A vertical section of bricks or other masonry that is one unit thick.
- ‘At no time did he ever see ladder ties extending from the block to the brick wythe.’
- ‘He explained that in a cavity wall with insulation there is a lot more space between the wythes.’
- ‘A wythe is a vertical tier of bricks, each single wythe being 1 brick wide.’
- ‘Boards are attached to the air barrier on the exterior face of the interior wythe in cold climates.’
- ‘The specifications on the other hand do provide for a 19 millimetre void between the two wythes.’
- ‘Typically, three to four courses of the exterior brick masonry wythe will need to be removed in order to perform this repair.’
- ‘Horizontal adjustment is provided through the slotted end with wire ties into the wythe of brick.’
- ‘At sheet number 3 is an analysis of the distribution of lateral loads between the wythes.’
- ‘However he has not actual memory of ever looking down between the two wythes to see how far they were apart.’
- ‘In 2002, the outside wythe of stone was removed from the seventh level, which is about 80-feet above grade.’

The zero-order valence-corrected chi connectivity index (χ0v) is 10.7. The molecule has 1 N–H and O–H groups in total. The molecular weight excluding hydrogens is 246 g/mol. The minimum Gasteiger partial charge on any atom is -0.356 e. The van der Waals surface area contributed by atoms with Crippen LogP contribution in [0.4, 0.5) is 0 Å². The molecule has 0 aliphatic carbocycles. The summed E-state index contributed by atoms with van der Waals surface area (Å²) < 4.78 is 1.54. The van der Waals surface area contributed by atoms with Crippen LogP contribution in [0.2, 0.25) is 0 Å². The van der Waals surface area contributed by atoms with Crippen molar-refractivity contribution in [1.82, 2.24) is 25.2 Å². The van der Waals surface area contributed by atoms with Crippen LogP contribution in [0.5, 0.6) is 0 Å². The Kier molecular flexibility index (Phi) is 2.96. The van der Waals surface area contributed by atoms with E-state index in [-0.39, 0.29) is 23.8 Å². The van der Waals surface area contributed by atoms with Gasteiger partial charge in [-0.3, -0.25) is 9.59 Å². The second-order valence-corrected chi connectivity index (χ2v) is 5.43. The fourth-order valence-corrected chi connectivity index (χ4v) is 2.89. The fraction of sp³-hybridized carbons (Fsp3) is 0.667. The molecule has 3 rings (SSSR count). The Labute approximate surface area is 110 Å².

- ‘Air barriers are placed in three primary types of masonry walls: cavity, masonry veneer, and single wythe.’
- ‘His proposed remedial work is based on his opinion that it is not necessary to take off the brick wythe to effect repairs.’
- ‘As the two wythes experience vertical differential movement, both types of reinforcement transfer vertical stress into the mortar joints.’
- ‘The full concrete block inner wythe was removed for the full width of the window opening.’
- ‘It was his evidence that he observed the space between the two wythes.’
- ‘Water was therefore getting through the brick wythe, the air space and the block wythe, and then through the insulation.’
- ‘The drawings were confusing as to whether an air space was called for between the brick wythe and the block wythe.’
- ‘Use the same type of masonry units in both exposed wythes of the parapet.’
- ‘The two cases are set out on page number four with respect to the block wythe and the brick wythe.’
Early 18th century (as with): probably an alteration of width.
We take a look at several popular, though confusing, punctuation marks.